The adventure concerns a group of mice, adventurers, archaeologists, journalists, all giving off a very well done Indiana Jones vibe. Yes, it’s an immediately familiar idea, a very familiar look, but it was a stereotype when Spielberg did it, so why the heck should it be off limits now? Spielberg pulled the idea from the pulps, and MULP, just as the name suggests, revisits those pulp adventures.
Inside we’re following Jack Redpath, adventurer, and Vicky Jones, journalist, looking into the unusual archaeological find of a stone tablet with ancient Greek writing and Ancient Egyptian hieroglyphs together with yet untranslated Mesoamerican imagery. This tablet will send them around the world, plunge them into terrible danger, and generally serve as a damn good reason to get everything moving, just as it should.
Again, even with the religious explanations of the images and text on the mysterious tablet we’re shown more and more detail, the religious imagery full of rodent figures, important to the story? no idea, but yet more great touches from Gibbs and Dunkerton.
The issue fair flies by, setup quickly passes to action, a shooting, a crash, intrigue, secrets, ancient artifacts, a femme fatale, musclebound goons, a mysterious evil genius lurking in the shadows… oh yes, a lot in here. And because Gibbs and Dunkerton guide us through so well, it’s both fast and involving, each page loaded with information, but only rarely straying into exposition, and even rarer that the exposition feels as though it’s detrimental to the pacing.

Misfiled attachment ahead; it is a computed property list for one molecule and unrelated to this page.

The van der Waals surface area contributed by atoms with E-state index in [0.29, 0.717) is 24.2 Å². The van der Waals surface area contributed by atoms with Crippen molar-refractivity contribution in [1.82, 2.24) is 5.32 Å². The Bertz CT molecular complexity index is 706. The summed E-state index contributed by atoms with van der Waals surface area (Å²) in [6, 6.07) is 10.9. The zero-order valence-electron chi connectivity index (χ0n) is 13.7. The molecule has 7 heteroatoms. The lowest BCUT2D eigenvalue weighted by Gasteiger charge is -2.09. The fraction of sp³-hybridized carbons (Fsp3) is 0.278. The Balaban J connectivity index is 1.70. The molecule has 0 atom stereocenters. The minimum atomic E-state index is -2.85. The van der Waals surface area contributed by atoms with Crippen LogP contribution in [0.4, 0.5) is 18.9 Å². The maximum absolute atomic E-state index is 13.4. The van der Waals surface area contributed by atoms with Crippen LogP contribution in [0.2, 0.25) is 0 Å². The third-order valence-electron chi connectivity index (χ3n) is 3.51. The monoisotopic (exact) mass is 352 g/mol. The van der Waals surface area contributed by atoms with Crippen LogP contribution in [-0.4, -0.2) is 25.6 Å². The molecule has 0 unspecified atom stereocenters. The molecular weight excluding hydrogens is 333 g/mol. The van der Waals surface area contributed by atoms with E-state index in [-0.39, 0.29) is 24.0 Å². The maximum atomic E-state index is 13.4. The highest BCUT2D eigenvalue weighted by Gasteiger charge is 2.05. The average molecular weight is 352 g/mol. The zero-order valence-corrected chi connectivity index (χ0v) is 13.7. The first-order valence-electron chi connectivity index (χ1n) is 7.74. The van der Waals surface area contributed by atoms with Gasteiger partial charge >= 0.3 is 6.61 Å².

It’s not all great though, Dunkerton’s artwork, especially in those first few pages just feels a little too flat, dropped onto the page, too obtrusive. Once the story kicks in, once the adventure begins, things improve, but the jarring nature off those early pages, especially the perspective in the panel which is adapted for the cover, is a little offputting initially..
The prime example of that which I speak; the car seems to sit flat on the page, despite the perspective shift of the road beneath it. It’s not a terminal flaw, but it needs mentioning, if only to stop it happening too much once more.
But away from the perspective problems, Dunkerton excels at the figure work, her character designs in the extras section an absolute delight, her finished figures a distillation, the end result of all that prep, all seeming ever so natural, body language and expressions captured really well…
MULP works as a first issue, and promises so much as a series. Hopefully Gibbs will see fit to collect this at some point in the future, once the series concludes. That way, I’ll be in a better position to share it with the children at school, especially those enlightened souls on the British Comic Awards judging panel who adored The Rainbow Orchid.
Oh, one thing – I get the idea behind the title, the conjunction of Mouse Pulp, but MULP? Not my idea of the best title. But aside from that MULP does so many things right.
For more on MULP, head to their website.